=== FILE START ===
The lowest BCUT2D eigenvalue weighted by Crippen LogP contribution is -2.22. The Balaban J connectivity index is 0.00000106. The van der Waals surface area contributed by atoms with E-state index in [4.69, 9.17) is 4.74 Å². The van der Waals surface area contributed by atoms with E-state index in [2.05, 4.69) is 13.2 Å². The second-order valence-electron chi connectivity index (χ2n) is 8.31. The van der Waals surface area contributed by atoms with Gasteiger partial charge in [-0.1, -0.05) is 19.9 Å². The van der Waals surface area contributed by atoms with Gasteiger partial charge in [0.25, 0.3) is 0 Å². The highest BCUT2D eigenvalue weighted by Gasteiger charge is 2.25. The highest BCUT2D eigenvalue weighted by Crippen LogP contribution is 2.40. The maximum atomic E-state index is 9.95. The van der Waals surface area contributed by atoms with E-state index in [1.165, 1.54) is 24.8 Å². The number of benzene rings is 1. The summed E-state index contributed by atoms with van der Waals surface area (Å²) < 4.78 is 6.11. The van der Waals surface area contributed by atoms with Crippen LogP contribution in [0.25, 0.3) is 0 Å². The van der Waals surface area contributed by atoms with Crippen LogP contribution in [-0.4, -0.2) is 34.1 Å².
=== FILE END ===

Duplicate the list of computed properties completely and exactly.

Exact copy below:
The lowest BCUT2D eigenvalue weighted by Crippen LogP contribution is -2.22. The Balaban J connectivity index is 0.00000106. The van der Waals surface area contributed by atoms with E-state index in [4.69, 9.17) is 4.74 Å². The van der Waals surface area contributed by atoms with E-state index in [2.05, 4.69) is 13.2 Å². The second-order valence-electron chi connectivity index (χ2n) is 8.31. The van der Waals surface area contributed by atoms with Gasteiger partial charge in [-0.1, -0.05) is 19.9 Å². The van der Waals surface area contributed by atoms with Gasteiger partial charge in [0.25, 0.3) is 0 Å². The highest BCUT2D eigenvalue weighted by Gasteiger charge is 2.25. The highest BCUT2D eigenvalue weighted by Crippen LogP contribution is 2.40. The maximum atomic E-state index is 9.95. The van der Waals surface area contributed by atoms with E-state index in [1.165, 1.54) is 24.8 Å². The number of benzene rings is 1. The summed E-state index contributed by atoms with van der Waals surface area (Å²) < 4.78 is 6.11. The van der Waals surface area contributed by atoms with Crippen LogP contribution in [0.25, 0.3) is 0 Å². The van der Waals surface area contributed by atoms with Crippen LogP contribution in [-0.4, -0.2) is 34.1 Å².